Why India’s LGBTQI movement has a headstart over the West’s
Mangesh Karande is 26, unmarried, and drives an autorickshaw in Mumbai. He prefers the late night shift because of the higher fares he can charge.
He prefers the late night shift for another reason: Mangesh is intimately familiar with the ‘ladies’ who loiter around the dark corners of Linking Road after midnight. He has his favourites.
Like the thousands of other autorickshaw drivers who also frequent these spots, Mangesh knows that these ladies are actually men dressed as women—some are transsexuals, some are not. This fact does not seem of much consequence to their clientele.
For men like Mangesh, sex happens between bodies, not genders. For them, sex is unabashed, uncomplicated, and, in a way, liberated. In their world, sex comes within the ambit of either pleasure or purpose. The former can be enjoyed with anybody; the latter, with their wives.
Mangesh poses a unique challenge to the dominant queer rights movement in India. He is not easy to slot within the queer alphabet milieu. The Indian LGBTQI movement has largely adopted—for better or worse—a Western character in its approach. We look towards the West, specifically Western Europe and America, for trends and strategies in fighting our own battles. We gladly adopt the Human Rights Campaign’s ‘equal’ sign in solidarity with the equal marriage cause. Our terminologies—queer, intersex, gender-curious—are picked up from Western post-modernist academic discourse. We would classify men like Mangesh as ‘gay’ or ‘bisexual’, labels whose implications would surprise them if they knew what they meant.
The recent decision by the Supreme Court of the United States to strike down the Defense of Marriage Act (DOMA), which prevented gay and lesbian couples from marrying and enjoying full and equal State recognition, was celebrated with as much gusto within Indian queer circles as American ones. Meanwhile, there are also anti-equal-marriage voices within the Indian queer movement, almost exclusively coinciding with the left of the political spectrum, which sees this recent US apex court decision as undesirable, as a reflection of the continued hegemony of the heteronormative marriage paradigm. Paradoxically, this contrarian movement in India also looks to the West’s post-modernist vocabulary for inspiration despite its anti-Americanism.
In the midst of all these Westernised constructs, the fluidity of sexual expression in India is often ignored for the expedience of fighting for the rights of well-defined communities. The fear is that such facts muddle the mind more than clarify, and can pose a threat to the march of equality for self-identified LGBTQI individuals.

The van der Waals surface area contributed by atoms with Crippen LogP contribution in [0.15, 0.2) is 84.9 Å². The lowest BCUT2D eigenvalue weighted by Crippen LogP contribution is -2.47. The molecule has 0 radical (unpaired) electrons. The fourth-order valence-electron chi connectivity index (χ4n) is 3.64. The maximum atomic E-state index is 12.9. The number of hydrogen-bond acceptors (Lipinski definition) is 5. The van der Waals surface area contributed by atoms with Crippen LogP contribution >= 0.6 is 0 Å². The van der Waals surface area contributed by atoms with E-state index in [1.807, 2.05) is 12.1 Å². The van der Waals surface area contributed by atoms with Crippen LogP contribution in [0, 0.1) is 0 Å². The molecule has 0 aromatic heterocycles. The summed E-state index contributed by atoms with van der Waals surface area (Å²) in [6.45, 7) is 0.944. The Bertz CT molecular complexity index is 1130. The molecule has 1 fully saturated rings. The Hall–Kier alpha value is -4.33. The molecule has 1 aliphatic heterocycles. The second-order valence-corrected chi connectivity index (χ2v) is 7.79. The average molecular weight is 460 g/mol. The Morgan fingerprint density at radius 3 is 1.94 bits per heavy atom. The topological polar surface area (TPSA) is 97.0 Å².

In a sense, these fears are not entirely unfounded. India’s Supreme Court is yet to decide on the matter of decriminalising homosexual acts; and pushing a pedantic nuance on the diversity of sexual behaviour in India is hardly going to make the whole affair more palatable to Indians at large. Often, big victories require broad and bold brush strokes.
Nevertheless, it is hard not to point out that by adopting Western templates for LGBTQI rights advocacy, we may have overlooked one of the unique strengths of our own culture, which could have formed the bedrock of our argument for equality: namely, Indian culture’s historic character of decentralised authority.
The Western template seeks the endorsement of the State—a dominant power centre—by agitating for strong legislative and executive-level action. This is because the State is accepted as an authority over matters of human nature and personhood, a view that has roots in Hegelian and monotheistic thought. First, the State, in all its wisdom, presumed to know what ‘acts against the order of nature’ are, and then chose to outlaw them; now, the State is being asked to reverse its decision.
Indian pantheistic traditions are hardly amenable to such centralised authority. Nature is not thought of as something humans can preside over. As a result, the products of nature are accepted as is—sometimes, as in the case of traditional hijra culture, begrudgingly so. Indian thought allows for varying and competing power centres across different contexts that result in organic synergies and trade-offs.
The Indian approach is to be left alone. It typically likes to circumvent the power of the State to get about its functions. The State is seen—often rightfully so—as inept and, at best, an annoying interference in the daily flow of organic human events. In this sense, LGBTQI individuals in India have a common cause with almost every other fellow Indian in that our ultimate goal is the sexual emancipation of all citizens from intrusions of the State. Our struggle for freedom and equality under the law, then, would be a sexual liberation movement for all Indians—including Mangesh.